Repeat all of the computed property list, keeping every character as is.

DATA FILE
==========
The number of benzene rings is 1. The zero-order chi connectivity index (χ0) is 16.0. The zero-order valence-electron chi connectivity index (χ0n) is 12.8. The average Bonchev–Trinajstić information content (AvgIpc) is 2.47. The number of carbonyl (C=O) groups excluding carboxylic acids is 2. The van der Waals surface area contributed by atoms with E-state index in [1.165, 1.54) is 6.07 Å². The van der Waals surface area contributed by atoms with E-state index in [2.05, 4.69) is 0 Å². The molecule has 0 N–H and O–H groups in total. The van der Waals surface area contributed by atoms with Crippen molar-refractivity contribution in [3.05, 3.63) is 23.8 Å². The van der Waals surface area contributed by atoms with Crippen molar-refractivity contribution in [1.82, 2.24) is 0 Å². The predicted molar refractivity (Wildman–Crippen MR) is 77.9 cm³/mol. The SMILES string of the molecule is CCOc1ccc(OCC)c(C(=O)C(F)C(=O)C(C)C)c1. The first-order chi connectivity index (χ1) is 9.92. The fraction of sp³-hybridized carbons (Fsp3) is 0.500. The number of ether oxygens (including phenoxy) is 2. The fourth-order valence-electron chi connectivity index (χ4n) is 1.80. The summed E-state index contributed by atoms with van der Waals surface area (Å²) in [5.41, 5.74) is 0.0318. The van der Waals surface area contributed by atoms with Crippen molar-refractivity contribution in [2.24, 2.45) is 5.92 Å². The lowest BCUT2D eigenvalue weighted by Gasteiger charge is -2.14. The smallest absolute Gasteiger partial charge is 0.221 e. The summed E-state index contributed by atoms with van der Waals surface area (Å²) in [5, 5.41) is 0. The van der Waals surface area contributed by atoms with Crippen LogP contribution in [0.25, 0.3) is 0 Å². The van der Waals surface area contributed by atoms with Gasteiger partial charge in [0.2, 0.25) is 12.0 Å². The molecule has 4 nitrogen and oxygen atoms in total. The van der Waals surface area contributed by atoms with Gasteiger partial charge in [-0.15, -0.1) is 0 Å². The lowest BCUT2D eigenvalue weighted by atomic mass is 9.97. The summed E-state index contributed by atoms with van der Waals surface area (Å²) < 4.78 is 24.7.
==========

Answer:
The number of benzene rings is 1. The zero-order chi connectivity index (χ0) is 16.0. The zero-order valence-electron chi connectivity index (χ0n) is 12.8. The average Bonchev–Trinajstić information content (AvgIpc) is 2.47. The number of carbonyl (C=O) groups excluding carboxylic acids is 2. The van der Waals surface area contributed by atoms with E-state index in [1.165, 1.54) is 6.07 Å². The van der Waals surface area contributed by atoms with E-state index in [2.05, 4.69) is 0 Å². The molecule has 0 N–H and O–H groups in total. The van der Waals surface area contributed by atoms with Crippen molar-refractivity contribution in [3.05, 3.63) is 23.8 Å². The van der Waals surface area contributed by atoms with Crippen molar-refractivity contribution in [1.82, 2.24) is 0 Å². The predicted molar refractivity (Wildman–Crippen MR) is 77.9 cm³/mol. The SMILES string of the molecule is CCOc1ccc(OCC)c(C(=O)C(F)C(=O)C(C)C)c1. The first-order chi connectivity index (χ1) is 9.92. The fraction of sp³-hybridized carbons (Fsp3) is 0.500. The number of ether oxygens (including phenoxy) is 2. The fourth-order valence-electron chi connectivity index (χ4n) is 1.80. The summed E-state index contributed by atoms with van der Waals surface area (Å²) in [5.41, 5.74) is 0.0318. The van der Waals surface area contributed by atoms with Crippen molar-refractivity contribution in [2.24, 2.45) is 5.92 Å². The lowest BCUT2D eigenvalue weighted by Gasteiger charge is -2.14. The smallest absolute Gasteiger partial charge is 0.221 e. The summed E-state index contributed by atoms with van der Waals surface area (Å²) in [5, 5.41) is 0. The van der Waals surface area contributed by atoms with Crippen LogP contribution in [0.25, 0.3) is 0 Å². The van der Waals surface area contributed by atoms with Gasteiger partial charge in [0.2, 0.25) is 12.0 Å². The molecule has 4 nitrogen and oxygen atoms in total. The van der Waals surface area contributed by atoms with Gasteiger partial charge in [-0.15, -0.1) is 0 Å². The lowest BCUT2D eigenvalue weighted by atomic mass is 9.97. The summed E-state index contributed by atoms with van der Waals surface area (Å²) < 4.78 is 24.7.